Communities are encouraged to learn about CSE and follow the work being done on National Child Sexual Exploitation Awareness day by using the following hashtags on social media. #CSEDay18 #CE #CSE #ListenToMyStory and #MerseysidePolice.
Merseyside’s Police Commissioner Jane Kennedy said: “National CSE Day is an important opportunity for us all to raise awareness of the damage that Child Sexual Exploitation causes and highlight the potential warning signs of this horrific crime so that everyone, particularly young people themselves, know what to look out for and how to keep themselves safe.
“Sadly we know that CSE can affect any young person, male or female and from all kinds of backgrounds, regardless of social class, sexual orientation, ethnicity or location. We also know that young victims may not recognise that they are being exploited and the term ‘CSE’ may mean nothing to them. That’s why it’s so important that people across Merseyside, from all walks of life and communities, are alert to the warning signs of CSE and know what to do if they fear a young person may be at risk, not just today but every day.”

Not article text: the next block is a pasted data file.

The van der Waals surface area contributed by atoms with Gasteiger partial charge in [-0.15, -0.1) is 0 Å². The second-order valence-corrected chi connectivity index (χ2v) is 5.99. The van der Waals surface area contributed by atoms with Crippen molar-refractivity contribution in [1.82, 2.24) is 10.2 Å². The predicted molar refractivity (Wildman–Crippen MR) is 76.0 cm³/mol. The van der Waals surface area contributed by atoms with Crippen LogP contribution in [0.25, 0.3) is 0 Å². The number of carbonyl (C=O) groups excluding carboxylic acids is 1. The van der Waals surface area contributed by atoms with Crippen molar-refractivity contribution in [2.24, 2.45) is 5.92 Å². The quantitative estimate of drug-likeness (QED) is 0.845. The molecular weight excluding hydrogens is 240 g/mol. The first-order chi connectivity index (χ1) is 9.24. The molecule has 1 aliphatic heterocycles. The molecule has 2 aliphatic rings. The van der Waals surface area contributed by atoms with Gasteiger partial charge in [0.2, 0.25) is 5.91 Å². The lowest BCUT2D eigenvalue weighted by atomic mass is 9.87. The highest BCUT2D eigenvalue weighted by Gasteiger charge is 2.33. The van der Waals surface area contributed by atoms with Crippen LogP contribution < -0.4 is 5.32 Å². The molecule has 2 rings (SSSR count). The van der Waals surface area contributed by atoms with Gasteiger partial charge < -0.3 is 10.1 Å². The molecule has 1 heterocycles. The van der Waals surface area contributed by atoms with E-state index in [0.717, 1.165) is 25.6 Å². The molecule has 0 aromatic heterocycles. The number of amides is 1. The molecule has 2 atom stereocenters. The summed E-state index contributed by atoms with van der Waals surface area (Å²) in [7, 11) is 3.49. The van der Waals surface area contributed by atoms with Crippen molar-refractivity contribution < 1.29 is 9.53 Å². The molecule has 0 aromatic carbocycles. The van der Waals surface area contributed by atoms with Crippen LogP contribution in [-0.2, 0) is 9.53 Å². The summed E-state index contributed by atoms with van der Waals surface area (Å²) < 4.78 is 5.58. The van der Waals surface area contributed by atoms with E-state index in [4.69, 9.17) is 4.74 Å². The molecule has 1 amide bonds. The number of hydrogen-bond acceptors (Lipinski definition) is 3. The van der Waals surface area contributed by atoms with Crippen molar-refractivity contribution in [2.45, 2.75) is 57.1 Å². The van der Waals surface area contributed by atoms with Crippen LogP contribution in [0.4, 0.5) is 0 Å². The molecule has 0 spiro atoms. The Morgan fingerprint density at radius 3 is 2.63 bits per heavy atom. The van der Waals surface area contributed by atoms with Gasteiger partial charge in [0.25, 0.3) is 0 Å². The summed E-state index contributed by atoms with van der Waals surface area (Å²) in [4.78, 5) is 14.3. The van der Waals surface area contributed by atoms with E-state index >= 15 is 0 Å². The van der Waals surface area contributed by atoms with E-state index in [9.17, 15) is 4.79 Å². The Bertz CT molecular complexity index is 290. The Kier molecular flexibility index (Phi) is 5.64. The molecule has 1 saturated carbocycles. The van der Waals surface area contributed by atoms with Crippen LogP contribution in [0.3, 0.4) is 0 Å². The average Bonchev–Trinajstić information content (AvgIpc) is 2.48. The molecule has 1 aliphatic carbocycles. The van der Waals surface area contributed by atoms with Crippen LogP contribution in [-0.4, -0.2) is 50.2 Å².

Detective Superintendent Sue Coombs from the Protecting Vulnerable People Unit said: “Sexual exploitation exists in lots of different forms and it is not always obvious to the victim when it first starts happening. It’s a dreadful crime which can have a devastating impact on the lives of victims and their families, which is exactly why having something like National CSE Day to highlight the issue is so important.